By Tony Sanfilippo
University presses were established to publish scholarly books—that’s our chief mission. But it’s not all we do. In this guest post, Ohio State University Press director Tony Sanfilippo talks about when and why university presses publish trade books—those intended for a general, non-specialist readership. --Catherine Cocks
Monographs are actually books. I bring that up because, among the few people in the world who know what a university press is and what it does, I think they forget that at the end of the day, we’re the part of the university that produces books and sends them out into the world.
All this is to say that while yes, our primary duty is to produce vetted, edited, and well-designed scholarship, we’re capable of producing almost any kind of book, and many of us do. Most university presses have a trade program, which means a program designed to produce books that appeal to a much broader audience than just scholars. I’ve worked for two university presses in my career, and both of those jobs have been at universities that were built thanks to the passage of the Morrill Land-Grant Act, which is why they’re called land-grant universities. These institutions are a little different than other universities in that part of their mission is to do local outreach, to directly serve the citizens of the state. To educate and enlighten those citizens in the hopes of improving their lives, providing them new opportunities, and expanding their horizons.
So for me, a trade program is an excellent way to meet my university’s outreach objective. With a regional trade program, I can provide books to our citizens that teach them about their history, their culture, their environment, and their neighbors. A successful trade program can also help to offset the costs for the scholarly program, which is a guaranteed money-losing proposition.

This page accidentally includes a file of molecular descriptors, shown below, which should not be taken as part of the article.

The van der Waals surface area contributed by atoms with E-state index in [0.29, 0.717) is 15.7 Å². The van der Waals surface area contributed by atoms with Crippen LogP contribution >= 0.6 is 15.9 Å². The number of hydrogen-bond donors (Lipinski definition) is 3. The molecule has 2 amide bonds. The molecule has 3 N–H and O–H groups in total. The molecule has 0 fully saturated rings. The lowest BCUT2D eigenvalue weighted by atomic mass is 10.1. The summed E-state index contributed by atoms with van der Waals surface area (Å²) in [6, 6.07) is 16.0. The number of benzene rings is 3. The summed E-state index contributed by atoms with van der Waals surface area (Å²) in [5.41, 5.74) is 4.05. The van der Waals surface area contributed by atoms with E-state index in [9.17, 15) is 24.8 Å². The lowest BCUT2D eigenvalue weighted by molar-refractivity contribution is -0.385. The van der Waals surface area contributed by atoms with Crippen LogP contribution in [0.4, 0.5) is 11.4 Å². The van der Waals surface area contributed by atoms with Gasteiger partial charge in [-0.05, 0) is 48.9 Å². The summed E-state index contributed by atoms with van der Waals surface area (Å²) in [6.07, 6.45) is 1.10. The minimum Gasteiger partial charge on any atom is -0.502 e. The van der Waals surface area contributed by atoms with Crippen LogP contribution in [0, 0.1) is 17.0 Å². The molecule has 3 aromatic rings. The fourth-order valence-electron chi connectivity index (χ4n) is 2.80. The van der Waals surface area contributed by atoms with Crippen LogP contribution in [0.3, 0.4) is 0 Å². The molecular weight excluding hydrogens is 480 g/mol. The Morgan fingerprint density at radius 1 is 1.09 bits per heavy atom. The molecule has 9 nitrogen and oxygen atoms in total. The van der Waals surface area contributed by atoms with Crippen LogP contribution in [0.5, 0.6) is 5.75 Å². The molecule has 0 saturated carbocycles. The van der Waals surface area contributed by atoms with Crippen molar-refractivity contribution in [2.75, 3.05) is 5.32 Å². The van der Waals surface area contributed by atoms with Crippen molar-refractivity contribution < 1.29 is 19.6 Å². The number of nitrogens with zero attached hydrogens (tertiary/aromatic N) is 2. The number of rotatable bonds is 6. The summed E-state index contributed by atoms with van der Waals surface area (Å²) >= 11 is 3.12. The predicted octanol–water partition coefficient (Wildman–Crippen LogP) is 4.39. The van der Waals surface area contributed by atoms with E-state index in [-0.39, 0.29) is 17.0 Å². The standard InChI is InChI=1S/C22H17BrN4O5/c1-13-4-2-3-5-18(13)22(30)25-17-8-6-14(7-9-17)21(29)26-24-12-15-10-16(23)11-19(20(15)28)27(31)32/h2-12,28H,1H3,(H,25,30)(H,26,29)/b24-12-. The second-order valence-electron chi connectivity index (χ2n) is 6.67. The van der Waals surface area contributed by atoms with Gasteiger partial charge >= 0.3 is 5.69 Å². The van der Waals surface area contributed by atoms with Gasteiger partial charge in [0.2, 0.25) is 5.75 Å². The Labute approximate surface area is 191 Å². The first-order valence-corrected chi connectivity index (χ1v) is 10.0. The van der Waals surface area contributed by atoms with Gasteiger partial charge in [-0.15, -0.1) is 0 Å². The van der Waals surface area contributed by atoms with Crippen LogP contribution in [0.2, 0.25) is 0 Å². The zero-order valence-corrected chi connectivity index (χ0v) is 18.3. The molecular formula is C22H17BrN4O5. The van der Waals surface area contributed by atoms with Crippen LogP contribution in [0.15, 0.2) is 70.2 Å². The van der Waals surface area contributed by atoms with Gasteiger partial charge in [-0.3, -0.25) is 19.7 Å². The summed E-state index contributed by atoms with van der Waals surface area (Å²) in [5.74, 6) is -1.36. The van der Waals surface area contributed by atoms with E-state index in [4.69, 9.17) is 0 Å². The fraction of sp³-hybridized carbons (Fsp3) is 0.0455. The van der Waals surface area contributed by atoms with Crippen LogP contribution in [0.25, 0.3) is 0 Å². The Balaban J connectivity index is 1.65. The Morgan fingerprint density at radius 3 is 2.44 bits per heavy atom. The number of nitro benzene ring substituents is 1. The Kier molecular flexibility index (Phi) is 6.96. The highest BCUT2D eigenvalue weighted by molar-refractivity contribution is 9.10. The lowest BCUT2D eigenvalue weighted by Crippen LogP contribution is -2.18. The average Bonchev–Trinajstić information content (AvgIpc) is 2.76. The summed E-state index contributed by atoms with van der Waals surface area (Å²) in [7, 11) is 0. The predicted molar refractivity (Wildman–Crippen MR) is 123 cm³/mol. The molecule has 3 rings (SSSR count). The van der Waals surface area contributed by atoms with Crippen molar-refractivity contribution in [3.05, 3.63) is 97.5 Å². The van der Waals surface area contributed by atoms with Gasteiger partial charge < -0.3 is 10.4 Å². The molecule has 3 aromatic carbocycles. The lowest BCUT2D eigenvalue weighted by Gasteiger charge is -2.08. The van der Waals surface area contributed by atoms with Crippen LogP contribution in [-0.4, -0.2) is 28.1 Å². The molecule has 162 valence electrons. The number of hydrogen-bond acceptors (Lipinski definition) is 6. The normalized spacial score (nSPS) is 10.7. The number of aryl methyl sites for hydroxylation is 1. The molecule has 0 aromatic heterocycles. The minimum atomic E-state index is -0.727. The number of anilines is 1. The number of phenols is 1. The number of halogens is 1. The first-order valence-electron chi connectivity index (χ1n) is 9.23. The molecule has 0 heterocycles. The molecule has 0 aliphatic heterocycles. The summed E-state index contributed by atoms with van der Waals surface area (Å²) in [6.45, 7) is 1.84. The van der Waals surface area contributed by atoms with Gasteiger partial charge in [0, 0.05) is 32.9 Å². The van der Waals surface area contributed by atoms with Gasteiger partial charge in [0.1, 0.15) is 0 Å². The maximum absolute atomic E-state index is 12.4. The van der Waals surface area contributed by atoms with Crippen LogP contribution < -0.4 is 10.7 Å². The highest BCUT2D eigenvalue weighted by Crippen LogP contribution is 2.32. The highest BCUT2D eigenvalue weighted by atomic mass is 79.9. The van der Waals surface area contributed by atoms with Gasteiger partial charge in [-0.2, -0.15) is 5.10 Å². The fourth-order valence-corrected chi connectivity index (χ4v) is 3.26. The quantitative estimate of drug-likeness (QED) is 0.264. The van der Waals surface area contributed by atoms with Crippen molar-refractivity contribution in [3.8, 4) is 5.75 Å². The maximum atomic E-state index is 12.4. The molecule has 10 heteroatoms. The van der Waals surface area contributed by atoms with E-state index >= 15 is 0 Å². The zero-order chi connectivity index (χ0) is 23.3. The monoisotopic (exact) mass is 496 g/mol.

Some people find university presses publishing trade books a little problematic because they think it’s publishing out of our lane, but that doesn’t really make sense to me unless you think about the university as an ivory tower where the high priests of knowledge share coded messages with each other. At my university, one of the five pillars of our strategic plan is not just research excellence, but also excellence in creative expression. Which is one of the reasons why we publish creative works, often authored by faculty or MFA graduates who are required to publish to avoid perishing, just like other tenured professors.
Another core value of my university is inclusion, and we can often be more effective in promoting that value through our trade program. It can provide a platform for marginalized voices, like this series of Latinx graphic novels, or this series of essays.
While some outside of the university community may think that publishing for a popular audience is beyond the scope of a university press, I would argue that for many of us, the publishing we do outside of the monographs we produce is some of the most impactful publishing on the market. So check out your favorite university press’s website when you’re shopping for holiday gifts to see some of the great work we’re doing.